This is where things start to break down. IFTTT and Flow are definitely the easiest to use, but you can do tons more with Zapier. IFTTT and Flow both work under a simple idea: a single trigger leads to an action. This makes IFTTT and Flow easy to set up and start using right away.
To create an IFTTT recipe, all you need to do is find the service you want to act as a trigger, pick the option that triggers it, then pick what you want happen. This can be just about anything as long as IFTTT supports the app you want to connect to, from turning an email into a Trello card to sending yourself an email when it’s going to rain tomorrow. Its browse function isthereal starhere. Don’t know why or how you’d use IFTTT? Just look at all the recipes other people have created and use the ones you like. You can browse by general popularity or by specific app, so if you want something to happen using Instagram, you can search for that, or Dropbox, or Evernote, for example.
Flow works in a similar fashion and is just as easy to use, but like we mentioned, it’s only useful for people in the Office ecosystem. Flow can make your life a lot easier with templates like this one that create a task on Wunderlist when you mark an email in Office 365 as important or this one that sends you a text when your boss emails you. Creating your own template works just like it does in IFTTT. Pick your trigger, then your action, and you’re done. However, all of these services are also supported by IFTTT. Pretty much everything in Office 365 is available on IFTTT, so it’s not totally clear why you’d use Flow over IFTTT yet.
Because of the amount of customisation Zapier affords, it’s a little more overwhelming than IFTTT at the start. It can be as simple as IFTTT, with just one trigger leading to one action. Or you can make it so one trigger leads to several actions. Or, if you really want to be specific, Zapier supports filters, which make it so triggers only run when it finds keywords. For example, you can set up an email trigger that only goes off when “vacation” is in the body of the email. Because of the variety of options, creating even just a two-step zap takes a little more time in Zapier than it does in IFTTT.
IFTTT is clearly the winner here. It takes less than five minutes to learn how to use it, and the simplicity of browsing recipes makes it so even the the least technically inclined can figure out why they’d use it.
Mobile Apps and Accessibility
Considering Zapier doesn’t have mobile apps, IFTTT is the winner if you prefer to work off your Android phone or iPhone. Aside from the excellent IF apps, IFTTT also has three single purpose apps: the DO Button that operates like a manual trigger for recipes, DO Camera that will share photos to multiple services at once, and DO Note that does the same thing for text. More importantly though, the IF app is fully-featured. Anything you can do on the web version of IFTTT, you can do in the mobile app. Even better, the mobile app actually integrates with your phone’s services too, so you can do things like save iOS photos directly to Dropbox or automatically send a text on Android when you arrive at a location. The fact is, the IFTTT mobile apps are fantastic, can do a ton of different things, and like the webapp, they’re free.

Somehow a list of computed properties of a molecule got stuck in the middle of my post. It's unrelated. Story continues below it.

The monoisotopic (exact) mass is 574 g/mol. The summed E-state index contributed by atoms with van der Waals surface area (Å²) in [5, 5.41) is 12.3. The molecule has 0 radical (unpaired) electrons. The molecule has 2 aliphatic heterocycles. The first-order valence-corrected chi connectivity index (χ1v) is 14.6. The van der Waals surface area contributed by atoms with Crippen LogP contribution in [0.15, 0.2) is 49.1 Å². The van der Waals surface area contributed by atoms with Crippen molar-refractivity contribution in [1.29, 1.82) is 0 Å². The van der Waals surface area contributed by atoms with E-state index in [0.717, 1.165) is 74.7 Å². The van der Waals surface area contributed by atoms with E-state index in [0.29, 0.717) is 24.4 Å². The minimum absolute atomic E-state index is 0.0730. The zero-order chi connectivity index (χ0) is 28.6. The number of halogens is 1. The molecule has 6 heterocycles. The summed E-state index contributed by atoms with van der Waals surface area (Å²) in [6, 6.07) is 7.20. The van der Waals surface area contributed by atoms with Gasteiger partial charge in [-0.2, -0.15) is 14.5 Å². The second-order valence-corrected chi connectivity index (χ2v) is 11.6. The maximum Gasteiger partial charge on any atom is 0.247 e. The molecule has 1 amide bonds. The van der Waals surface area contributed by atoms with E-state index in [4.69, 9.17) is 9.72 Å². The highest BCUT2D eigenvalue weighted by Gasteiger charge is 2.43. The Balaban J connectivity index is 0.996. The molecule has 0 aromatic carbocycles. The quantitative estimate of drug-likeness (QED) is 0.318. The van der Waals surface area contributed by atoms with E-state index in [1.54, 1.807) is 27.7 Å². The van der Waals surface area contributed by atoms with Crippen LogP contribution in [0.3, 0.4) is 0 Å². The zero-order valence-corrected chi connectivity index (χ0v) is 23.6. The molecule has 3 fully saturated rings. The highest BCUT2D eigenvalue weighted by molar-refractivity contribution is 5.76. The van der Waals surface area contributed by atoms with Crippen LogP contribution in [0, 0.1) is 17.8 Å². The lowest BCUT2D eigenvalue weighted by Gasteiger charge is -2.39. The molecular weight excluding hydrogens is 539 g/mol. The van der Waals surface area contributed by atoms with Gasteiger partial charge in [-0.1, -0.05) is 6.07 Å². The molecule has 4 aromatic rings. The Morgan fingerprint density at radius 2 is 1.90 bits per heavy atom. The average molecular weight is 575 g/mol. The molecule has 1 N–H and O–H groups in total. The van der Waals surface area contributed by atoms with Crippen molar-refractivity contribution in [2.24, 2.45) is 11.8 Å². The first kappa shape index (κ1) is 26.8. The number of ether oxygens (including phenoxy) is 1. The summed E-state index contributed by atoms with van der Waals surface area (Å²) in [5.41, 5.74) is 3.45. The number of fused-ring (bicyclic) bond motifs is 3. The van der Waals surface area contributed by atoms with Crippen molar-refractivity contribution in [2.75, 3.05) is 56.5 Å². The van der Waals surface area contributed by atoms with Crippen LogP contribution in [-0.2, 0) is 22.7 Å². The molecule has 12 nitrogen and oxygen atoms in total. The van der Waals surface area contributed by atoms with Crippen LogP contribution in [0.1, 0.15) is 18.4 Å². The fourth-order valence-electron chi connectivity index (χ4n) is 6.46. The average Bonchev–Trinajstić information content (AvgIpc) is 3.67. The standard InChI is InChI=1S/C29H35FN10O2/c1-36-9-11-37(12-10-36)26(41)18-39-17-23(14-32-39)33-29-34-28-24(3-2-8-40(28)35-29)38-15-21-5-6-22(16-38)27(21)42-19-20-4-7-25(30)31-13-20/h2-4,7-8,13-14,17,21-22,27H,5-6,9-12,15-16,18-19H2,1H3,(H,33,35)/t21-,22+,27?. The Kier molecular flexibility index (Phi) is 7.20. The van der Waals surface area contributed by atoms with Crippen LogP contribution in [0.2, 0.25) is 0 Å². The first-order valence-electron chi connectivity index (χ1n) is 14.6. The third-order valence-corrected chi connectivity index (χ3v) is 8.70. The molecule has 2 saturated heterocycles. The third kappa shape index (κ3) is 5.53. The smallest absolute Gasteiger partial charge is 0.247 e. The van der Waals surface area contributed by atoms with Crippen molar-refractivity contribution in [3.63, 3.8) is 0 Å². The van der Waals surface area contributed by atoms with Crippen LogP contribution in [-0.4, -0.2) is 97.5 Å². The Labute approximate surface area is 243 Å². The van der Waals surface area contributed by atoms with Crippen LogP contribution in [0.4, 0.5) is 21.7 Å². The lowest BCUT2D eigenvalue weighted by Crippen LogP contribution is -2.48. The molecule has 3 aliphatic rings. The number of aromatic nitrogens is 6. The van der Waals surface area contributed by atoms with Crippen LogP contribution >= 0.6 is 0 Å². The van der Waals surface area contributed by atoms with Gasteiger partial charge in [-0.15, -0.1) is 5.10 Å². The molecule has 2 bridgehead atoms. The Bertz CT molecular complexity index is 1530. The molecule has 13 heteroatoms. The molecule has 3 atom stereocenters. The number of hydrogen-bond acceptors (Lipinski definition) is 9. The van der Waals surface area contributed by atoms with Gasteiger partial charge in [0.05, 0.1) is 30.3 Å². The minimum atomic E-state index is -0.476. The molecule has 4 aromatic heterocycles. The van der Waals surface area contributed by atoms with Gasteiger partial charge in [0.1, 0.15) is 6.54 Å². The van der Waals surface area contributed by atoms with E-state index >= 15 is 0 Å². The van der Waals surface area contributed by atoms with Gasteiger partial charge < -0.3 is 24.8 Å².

While it’s unfortunate that Zapier doesn’t have mobile apps, having nothing to offer is better than what Microsoft did with its Flow app. Microsoft Flow is only available on iPhone right now and is just a wrapper for the web version. In fact, when you try to create a template, you’re taken to the web site. Again, Microsoft Flow is still in preview mode so we won’t complain too much, but the app’s pretty useless right now.
IFTTT’s the best here kind of by default, but it’s worth pointing out the strength of its mobile apps nonetheless. You could happily use the mobile apps exclusively without ever touching the desktop version, which is a pretty astounding accomplishment.
The Verdict: IFTTT Is Best for Most People, Zapier’s Great for Business Users, and Avoid Flow for Now
The winners here are pretty easy to declare. If you’re a casual user looking to automate a few basic things, go with IFTTT. If you’re a business user, or you’ve been using IFTTT for a while and wish you could do more with it, then go with Zapier.
IFTTT is powerful enough for most people, but more importantly, the massive database of pre-made recipes work like an instruction manual for how to use it.
You can look through “popular zaps” on Zapier too, but it’s not as intuitive or fun to browse. Implementing the popular zaps you find isn’t as easy either. Regardless, if you want to tweak, fiddle, and futz about with the specifics of triggers and actions, Zapier’s the webapp you want. That’s all beside the fact that Zapier’s extensive amount of enterprise apps makes it the obvious choice for anyone who uses niche business software.
We’ll cut Flow some slack here because it’s a preview build, but it’s still pretty hard to tell why it exists in the first place, or why Microsoft even released it in its current state. At a glance, it works exactly like IFTTT, but in an extremely limited capacity. It doesn’t add anything new to the table other than Wunderlist integration, which is easy enough to get around by using any of these hacky integrations on IFTTT. Right now, there’s no reason to use it other than pure curiosity.